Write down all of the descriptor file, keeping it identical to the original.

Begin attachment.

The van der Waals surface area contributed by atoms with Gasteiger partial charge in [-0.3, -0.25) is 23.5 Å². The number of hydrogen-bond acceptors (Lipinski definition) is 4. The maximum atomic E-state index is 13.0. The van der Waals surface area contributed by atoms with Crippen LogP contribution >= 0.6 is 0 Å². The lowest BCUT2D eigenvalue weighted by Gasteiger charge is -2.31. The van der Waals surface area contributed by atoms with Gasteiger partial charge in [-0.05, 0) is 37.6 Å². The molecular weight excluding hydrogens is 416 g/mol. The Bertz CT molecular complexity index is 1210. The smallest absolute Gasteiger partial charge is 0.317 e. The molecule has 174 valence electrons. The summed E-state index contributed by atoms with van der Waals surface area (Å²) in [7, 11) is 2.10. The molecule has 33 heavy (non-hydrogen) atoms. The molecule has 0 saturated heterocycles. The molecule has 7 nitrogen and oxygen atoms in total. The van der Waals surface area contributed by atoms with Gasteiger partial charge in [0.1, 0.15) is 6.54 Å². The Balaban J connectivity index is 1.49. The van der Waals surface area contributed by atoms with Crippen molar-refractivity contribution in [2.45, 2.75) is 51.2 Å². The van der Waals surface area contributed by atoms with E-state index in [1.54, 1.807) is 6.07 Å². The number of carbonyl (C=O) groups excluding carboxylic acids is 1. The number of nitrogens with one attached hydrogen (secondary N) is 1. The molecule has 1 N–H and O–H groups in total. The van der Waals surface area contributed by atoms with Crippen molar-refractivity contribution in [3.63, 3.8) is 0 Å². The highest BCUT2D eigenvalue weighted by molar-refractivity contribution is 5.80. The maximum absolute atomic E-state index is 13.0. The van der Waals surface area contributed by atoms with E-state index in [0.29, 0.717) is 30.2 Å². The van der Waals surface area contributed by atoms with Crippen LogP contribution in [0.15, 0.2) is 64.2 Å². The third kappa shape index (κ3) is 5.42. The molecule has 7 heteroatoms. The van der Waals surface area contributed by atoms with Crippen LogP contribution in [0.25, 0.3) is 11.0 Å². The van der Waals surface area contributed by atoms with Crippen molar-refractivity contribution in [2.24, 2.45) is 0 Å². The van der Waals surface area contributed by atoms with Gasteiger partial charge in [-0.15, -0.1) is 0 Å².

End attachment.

The van der Waals surface area contributed by atoms with Gasteiger partial charge in [-0.3, -0.25) is 23.5 Å². The number of hydrogen-bond acceptors (Lipinski definition) is 4. The maximum atomic E-state index is 13.0. The van der Waals surface area contributed by atoms with Crippen LogP contribution >= 0.6 is 0 Å². The lowest BCUT2D eigenvalue weighted by Gasteiger charge is -2.31. The van der Waals surface area contributed by atoms with Gasteiger partial charge in [-0.05, 0) is 37.6 Å². The molecular weight excluding hydrogens is 416 g/mol. The Bertz CT molecular complexity index is 1210. The smallest absolute Gasteiger partial charge is 0.317 e. The molecule has 174 valence electrons. The summed E-state index contributed by atoms with van der Waals surface area (Å²) in [7, 11) is 2.10. The molecule has 33 heavy (non-hydrogen) atoms. The molecule has 0 saturated heterocycles. The molecule has 7 nitrogen and oxygen atoms in total. The van der Waals surface area contributed by atoms with Gasteiger partial charge in [0.1, 0.15) is 6.54 Å². The Balaban J connectivity index is 1.49. The van der Waals surface area contributed by atoms with Crippen molar-refractivity contribution in [2.45, 2.75) is 51.2 Å². The van der Waals surface area contributed by atoms with E-state index in [1.54, 1.807) is 6.07 Å². The number of carbonyl (C=O) groups excluding carboxylic acids is 1. The number of nitrogens with one attached hydrogen (secondary N) is 1. The molecule has 1 N–H and O–H groups in total. The van der Waals surface area contributed by atoms with Crippen molar-refractivity contribution in [3.63, 3.8) is 0 Å². The highest BCUT2D eigenvalue weighted by molar-refractivity contribution is 5.80. The maximum absolute atomic E-state index is 13.0. The van der Waals surface area contributed by atoms with E-state index in [0.29, 0.717) is 30.2 Å². The van der Waals surface area contributed by atoms with Crippen LogP contribution in [0.15, 0.2) is 64.2 Å². The third kappa shape index (κ3) is 5.42. The molecule has 7 heteroatoms. The van der Waals surface area contributed by atoms with Crippen LogP contribution in [0.25, 0.3) is 11.0 Å². The van der Waals surface area contributed by atoms with Crippen molar-refractivity contribution in [2.24, 2.45) is 0 Å². The van der Waals surface area contributed by atoms with Gasteiger partial charge in [-0.15, -0.1) is 0 Å².